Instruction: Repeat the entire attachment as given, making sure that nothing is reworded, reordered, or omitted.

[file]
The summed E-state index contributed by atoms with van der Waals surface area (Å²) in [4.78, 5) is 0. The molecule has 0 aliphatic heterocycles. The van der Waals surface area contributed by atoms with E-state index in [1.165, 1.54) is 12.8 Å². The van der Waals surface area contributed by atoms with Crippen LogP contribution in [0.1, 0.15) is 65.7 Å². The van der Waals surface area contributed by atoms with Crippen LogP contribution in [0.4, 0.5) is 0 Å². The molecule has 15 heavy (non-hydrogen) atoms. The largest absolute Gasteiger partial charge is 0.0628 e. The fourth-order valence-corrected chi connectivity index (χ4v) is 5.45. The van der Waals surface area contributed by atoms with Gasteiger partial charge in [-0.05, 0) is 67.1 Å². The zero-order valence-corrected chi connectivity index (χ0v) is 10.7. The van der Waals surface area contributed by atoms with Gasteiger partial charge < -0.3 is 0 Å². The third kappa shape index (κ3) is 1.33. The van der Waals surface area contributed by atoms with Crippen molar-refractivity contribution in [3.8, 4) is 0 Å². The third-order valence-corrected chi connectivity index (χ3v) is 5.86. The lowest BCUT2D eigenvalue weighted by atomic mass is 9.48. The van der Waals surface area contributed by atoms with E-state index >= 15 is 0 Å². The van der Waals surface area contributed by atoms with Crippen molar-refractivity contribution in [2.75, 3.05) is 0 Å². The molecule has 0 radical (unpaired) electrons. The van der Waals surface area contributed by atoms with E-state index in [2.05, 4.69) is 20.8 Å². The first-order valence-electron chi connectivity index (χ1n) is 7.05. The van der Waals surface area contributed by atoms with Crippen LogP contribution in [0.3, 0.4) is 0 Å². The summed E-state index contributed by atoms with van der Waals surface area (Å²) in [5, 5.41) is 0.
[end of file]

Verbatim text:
The summed E-state index contributed by atoms with van der Waals surface area (Å²) in [4.78, 5) is 0. The molecule has 0 aliphatic heterocycles. The van der Waals surface area contributed by atoms with E-state index in [1.165, 1.54) is 12.8 Å². The van der Waals surface area contributed by atoms with Crippen LogP contribution in [0.1, 0.15) is 65.7 Å². The van der Waals surface area contributed by atoms with Crippen LogP contribution in [0.4, 0.5) is 0 Å². The molecule has 15 heavy (non-hydrogen) atoms. The largest absolute Gasteiger partial charge is 0.0628 e. The fourth-order valence-corrected chi connectivity index (χ4v) is 5.45. The van der Waals surface area contributed by atoms with Gasteiger partial charge in [-0.05, 0) is 67.1 Å². The zero-order valence-corrected chi connectivity index (χ0v) is 10.7. The van der Waals surface area contributed by atoms with Gasteiger partial charge < -0.3 is 0 Å². The third kappa shape index (κ3) is 1.33. The van der Waals surface area contributed by atoms with Crippen molar-refractivity contribution in [3.8, 4) is 0 Å². The third-order valence-corrected chi connectivity index (χ3v) is 5.86. The lowest BCUT2D eigenvalue weighted by atomic mass is 9.48. The van der Waals surface area contributed by atoms with E-state index >= 15 is 0 Å². The van der Waals surface area contributed by atoms with Crippen molar-refractivity contribution in [2.75, 3.05) is 0 Å². The molecule has 0 radical (unpaired) electrons. The van der Waals surface area contributed by atoms with E-state index in [2.05, 4.69) is 20.8 Å². The first-order valence-electron chi connectivity index (χ1n) is 7.05. The van der Waals surface area contributed by atoms with Crippen LogP contribution in [0.3, 0.4) is 0 Å². The summed E-state index contributed by atoms with van der Waals surface area (Å²) in [5, 5.41) is 0.